MP, who used pepper spray in LS, once moved a bill to curb unruly behaviour
In what has to be the irony of ironies, the expelled Congress MP L Rajgopal – the man who shot to infamy after he unleashed a can of pepper spray in Lok Sabha – once wanted stringent steps to curb unruly behaviour in Parliament.india Updated: Feb 13, 2014 22:14 IST
In what has to be the irony of ironies, the expelled Congress MP L Rajgopal – the man who shot to infamy after he unleashed a can of pepper spray in Lok Sabha – once wanted stringent steps to curb unruly behaviour in Parliament.
Rajgopal had successfully introduced a private members bill in the Lok Sabha in 2009 to deal with disruptions by MPs and even suggested a mechanism to penalise them.
The Lok Sabha erupted in unprecedented chaos when Rajagopal, an industrialist and opposed to the division of Andhra Pradesh, brought a canister from which he sprayed pepper during noisy protests against the Telangana Bill.
Rajagopal, a two-time Congress MP from Vijaywada, had on July 31, 2009 moved the bill and the motion for its introduction was adopted by the Lok Sabha.
The Disruption of Proceedings of Parliament (Disentitlement of Daily Allowance to Members and Termination of Membership) Bill, 2009 proposed that if a member or a group of them disrupt the house for the third time during the same session, the House may resolve to terminate the membership of such member or a group of members, as the case may be.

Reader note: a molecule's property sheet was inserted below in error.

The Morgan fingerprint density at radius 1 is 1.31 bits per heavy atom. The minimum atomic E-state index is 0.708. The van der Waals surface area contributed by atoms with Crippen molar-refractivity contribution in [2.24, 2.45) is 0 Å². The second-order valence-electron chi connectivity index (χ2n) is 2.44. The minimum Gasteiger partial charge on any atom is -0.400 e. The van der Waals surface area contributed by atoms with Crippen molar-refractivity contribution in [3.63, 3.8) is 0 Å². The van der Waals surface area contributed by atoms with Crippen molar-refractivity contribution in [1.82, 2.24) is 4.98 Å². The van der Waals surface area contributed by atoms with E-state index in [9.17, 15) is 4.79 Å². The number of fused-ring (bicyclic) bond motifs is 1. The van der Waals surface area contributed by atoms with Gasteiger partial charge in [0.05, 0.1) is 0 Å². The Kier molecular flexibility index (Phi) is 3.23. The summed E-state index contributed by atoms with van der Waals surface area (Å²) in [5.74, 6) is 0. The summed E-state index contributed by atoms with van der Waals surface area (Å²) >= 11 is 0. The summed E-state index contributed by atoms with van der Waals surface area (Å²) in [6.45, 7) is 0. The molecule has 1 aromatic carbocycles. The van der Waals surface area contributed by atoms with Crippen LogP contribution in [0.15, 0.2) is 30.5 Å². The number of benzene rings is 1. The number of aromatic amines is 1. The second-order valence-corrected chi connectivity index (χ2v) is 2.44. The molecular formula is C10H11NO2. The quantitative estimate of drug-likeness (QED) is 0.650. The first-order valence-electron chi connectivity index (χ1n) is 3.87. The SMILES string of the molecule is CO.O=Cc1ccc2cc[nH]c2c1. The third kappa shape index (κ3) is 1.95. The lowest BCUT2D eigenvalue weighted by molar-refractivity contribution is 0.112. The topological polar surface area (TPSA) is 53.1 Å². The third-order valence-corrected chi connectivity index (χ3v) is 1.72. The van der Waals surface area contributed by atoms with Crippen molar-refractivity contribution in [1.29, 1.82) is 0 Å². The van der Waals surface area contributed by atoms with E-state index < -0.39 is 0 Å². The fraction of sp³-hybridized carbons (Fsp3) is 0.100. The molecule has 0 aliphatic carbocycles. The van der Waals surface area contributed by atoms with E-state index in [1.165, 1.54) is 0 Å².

The membership of a member or a group of members referred to in the motion shall stand terminated from the day of adoption of the motion by the House, according to the bill's statement of objects and reasons.
The bill also proposed that if proceedings of the House are disrupted by any member or a group of members, as the case may be, leading to its adjournment for a substantial part on that day, no member shall be entitled to receive daily allowance for a day.
"...it is being observed that the proceedings of both the Houses of Parliament are disrupted due to pandemonium and the Houses have to be adjourned for substantial part of the day without transacting any business. This not only results in loss of precious time of Parliament and public money but also dents the image of Parliament," the bill said.
It said if the proceedings of either House are disrupted and Parliament is not permitted to function and transact the listed business on account of pandemonium, the legislative scrutiny over the executive is diluted since debates on issues of public importance are withheld.
However, on Thursday the same parliamentarian was in the well of the House where he sprayed pepper after which four MPs had to be taken to hospital for medical attention.